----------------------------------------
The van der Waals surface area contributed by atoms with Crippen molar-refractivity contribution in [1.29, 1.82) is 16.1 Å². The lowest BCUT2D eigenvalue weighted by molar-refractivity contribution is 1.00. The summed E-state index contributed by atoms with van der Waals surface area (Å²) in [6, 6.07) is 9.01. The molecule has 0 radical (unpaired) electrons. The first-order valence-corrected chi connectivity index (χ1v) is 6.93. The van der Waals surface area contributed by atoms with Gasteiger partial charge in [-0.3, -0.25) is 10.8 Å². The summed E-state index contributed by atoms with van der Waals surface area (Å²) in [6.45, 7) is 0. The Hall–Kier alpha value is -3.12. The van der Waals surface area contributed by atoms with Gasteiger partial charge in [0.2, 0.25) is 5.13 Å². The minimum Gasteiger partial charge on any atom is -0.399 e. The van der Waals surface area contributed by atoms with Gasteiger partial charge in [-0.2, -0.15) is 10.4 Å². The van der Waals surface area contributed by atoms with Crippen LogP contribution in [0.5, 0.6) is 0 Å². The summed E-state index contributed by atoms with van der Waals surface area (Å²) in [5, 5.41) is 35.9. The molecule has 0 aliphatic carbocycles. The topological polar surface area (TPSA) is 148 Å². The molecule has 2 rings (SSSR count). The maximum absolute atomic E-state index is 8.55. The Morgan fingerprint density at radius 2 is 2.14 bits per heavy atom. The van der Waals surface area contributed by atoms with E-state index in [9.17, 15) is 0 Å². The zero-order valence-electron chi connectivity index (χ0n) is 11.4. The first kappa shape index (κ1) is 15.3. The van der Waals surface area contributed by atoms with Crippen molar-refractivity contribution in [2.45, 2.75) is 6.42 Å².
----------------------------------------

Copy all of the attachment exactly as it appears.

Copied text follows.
The van der Waals surface area contributed by atoms with Crippen molar-refractivity contribution in [1.29, 1.82) is 16.1 Å². The lowest BCUT2D eigenvalue weighted by molar-refractivity contribution is 1.00. The summed E-state index contributed by atoms with van der Waals surface area (Å²) in [6, 6.07) is 9.01. The molecule has 0 radical (unpaired) electrons. The first-order valence-corrected chi connectivity index (χ1v) is 6.93. The van der Waals surface area contributed by atoms with Gasteiger partial charge in [-0.3, -0.25) is 10.8 Å². The summed E-state index contributed by atoms with van der Waals surface area (Å²) in [6.45, 7) is 0. The Hall–Kier alpha value is -3.12. The van der Waals surface area contributed by atoms with Gasteiger partial charge in [0.2, 0.25) is 5.13 Å². The minimum Gasteiger partial charge on any atom is -0.399 e. The van der Waals surface area contributed by atoms with Gasteiger partial charge in [-0.2, -0.15) is 10.4 Å². The van der Waals surface area contributed by atoms with Crippen LogP contribution in [0.5, 0.6) is 0 Å². The summed E-state index contributed by atoms with van der Waals surface area (Å²) in [5, 5.41) is 35.9. The molecule has 0 aliphatic carbocycles. The topological polar surface area (TPSA) is 148 Å². The molecule has 2 rings (SSSR count). The maximum absolute atomic E-state index is 8.55. The Morgan fingerprint density at radius 2 is 2.14 bits per heavy atom. The van der Waals surface area contributed by atoms with E-state index in [9.17, 15) is 0 Å². The zero-order valence-electron chi connectivity index (χ0n) is 11.4. The first kappa shape index (κ1) is 15.3. The van der Waals surface area contributed by atoms with Crippen molar-refractivity contribution in [2.45, 2.75) is 6.42 Å².